In a report which should come as no surprise, Andy Martino of the New York Daily News passes along word that the Mets have shown “preliminary interest” in free agent outfielder Curtis Granderson.
It would be more noteworthy if the Mets weren’t putting out some early feelers, as they are known to be on the lookout for outfield upgrades and Granderson won’t be nearly expensive as Jacoby Ellsbury or Shin Soo-Choo. The 32-year-old is expected to decline his qualifying offer from the Yankees to test free agency, so he will have draft pick compensation attached, but the Mets would only have to surrender their second-rounder since the club finished with one of the 10 worst records in baseball this past season.
Granderson was limited to just 61 games this season due to injury, but he hit 43 homers last season and 41 the year before. While he would have been looking at a bigger payday if he stayed healthy in his contract year, his power should still land him a nice contract. Our own Matthew Pouliot recently ranked him No. 8 on his top 150 list of free agents.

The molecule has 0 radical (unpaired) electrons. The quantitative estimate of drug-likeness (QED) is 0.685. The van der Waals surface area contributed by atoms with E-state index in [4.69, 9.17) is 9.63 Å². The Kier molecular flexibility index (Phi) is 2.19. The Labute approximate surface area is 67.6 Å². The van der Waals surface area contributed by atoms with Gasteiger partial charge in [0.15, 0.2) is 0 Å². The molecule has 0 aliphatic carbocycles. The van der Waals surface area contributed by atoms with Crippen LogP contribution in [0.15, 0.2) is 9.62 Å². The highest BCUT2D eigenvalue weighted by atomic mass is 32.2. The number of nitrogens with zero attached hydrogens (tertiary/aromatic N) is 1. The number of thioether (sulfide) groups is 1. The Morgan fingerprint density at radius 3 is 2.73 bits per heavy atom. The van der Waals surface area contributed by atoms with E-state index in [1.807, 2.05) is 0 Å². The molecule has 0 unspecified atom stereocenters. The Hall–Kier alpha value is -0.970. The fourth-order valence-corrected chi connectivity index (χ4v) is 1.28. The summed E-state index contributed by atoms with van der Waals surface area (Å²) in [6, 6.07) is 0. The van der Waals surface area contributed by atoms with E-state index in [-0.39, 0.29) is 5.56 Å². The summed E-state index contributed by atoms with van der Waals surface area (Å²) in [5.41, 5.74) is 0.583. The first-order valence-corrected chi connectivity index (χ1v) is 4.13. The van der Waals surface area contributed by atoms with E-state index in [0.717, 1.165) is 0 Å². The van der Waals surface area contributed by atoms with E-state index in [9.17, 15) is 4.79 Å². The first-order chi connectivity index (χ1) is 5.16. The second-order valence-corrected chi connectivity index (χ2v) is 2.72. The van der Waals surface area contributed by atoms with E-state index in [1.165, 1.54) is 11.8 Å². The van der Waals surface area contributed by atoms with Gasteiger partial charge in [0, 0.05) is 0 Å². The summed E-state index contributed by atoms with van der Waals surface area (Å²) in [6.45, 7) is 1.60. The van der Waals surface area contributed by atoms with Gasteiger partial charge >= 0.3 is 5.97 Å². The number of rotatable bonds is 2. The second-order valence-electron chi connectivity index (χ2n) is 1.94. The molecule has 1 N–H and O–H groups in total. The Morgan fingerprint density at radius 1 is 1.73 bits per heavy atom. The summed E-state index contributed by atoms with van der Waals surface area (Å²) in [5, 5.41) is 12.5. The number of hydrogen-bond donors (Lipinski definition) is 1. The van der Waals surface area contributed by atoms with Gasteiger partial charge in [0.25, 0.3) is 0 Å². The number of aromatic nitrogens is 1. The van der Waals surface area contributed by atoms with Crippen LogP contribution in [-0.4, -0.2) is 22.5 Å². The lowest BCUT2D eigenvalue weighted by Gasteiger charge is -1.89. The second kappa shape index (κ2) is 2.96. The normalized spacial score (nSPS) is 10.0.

Tim Tebow isn’t letting go of his major league dreams just yet. The former NFL quarterback is slated to appear with the Mets during spring training this year, extending what initially looked like an ill-fated career choice for at least one more season. Per the club’s official announcement on Friday, he’ll join a group of spring training invitees that includes top-30 prospects like Peter Alonso, P.J. Conlon, Patrick Mazeika and David Thompson.
Tebow, 30, hasn’t taken to professional baseball as gracefully as expected. He batted a cumulative .226/.309/.347 with eight home runs and a .656 OPS in 486 plate appearances for Single-A Columbia and High-A St. Lucie in 2017. While that wasn’t enough to compel the Mets to give the aging outfielder a big league tryout, there’s no denying that Tebow brought substantial benefit to their minor league affiliates — in the form of increased attendance figures and ticket sales, that is.
Even after the Mets were booted from the NL East race last September, they resisted the idea of promoting Tebow for a late-season attendance boost of their own. That’s not to say they’re planning on taking the same approach in 2018; Tebow will undoubtedly get his cup of coffee in the majors at some point, but for now, a Grapefruit League tryout is likely as close as he’ll ever get to playing with the team’s big league roster on an everyday basis.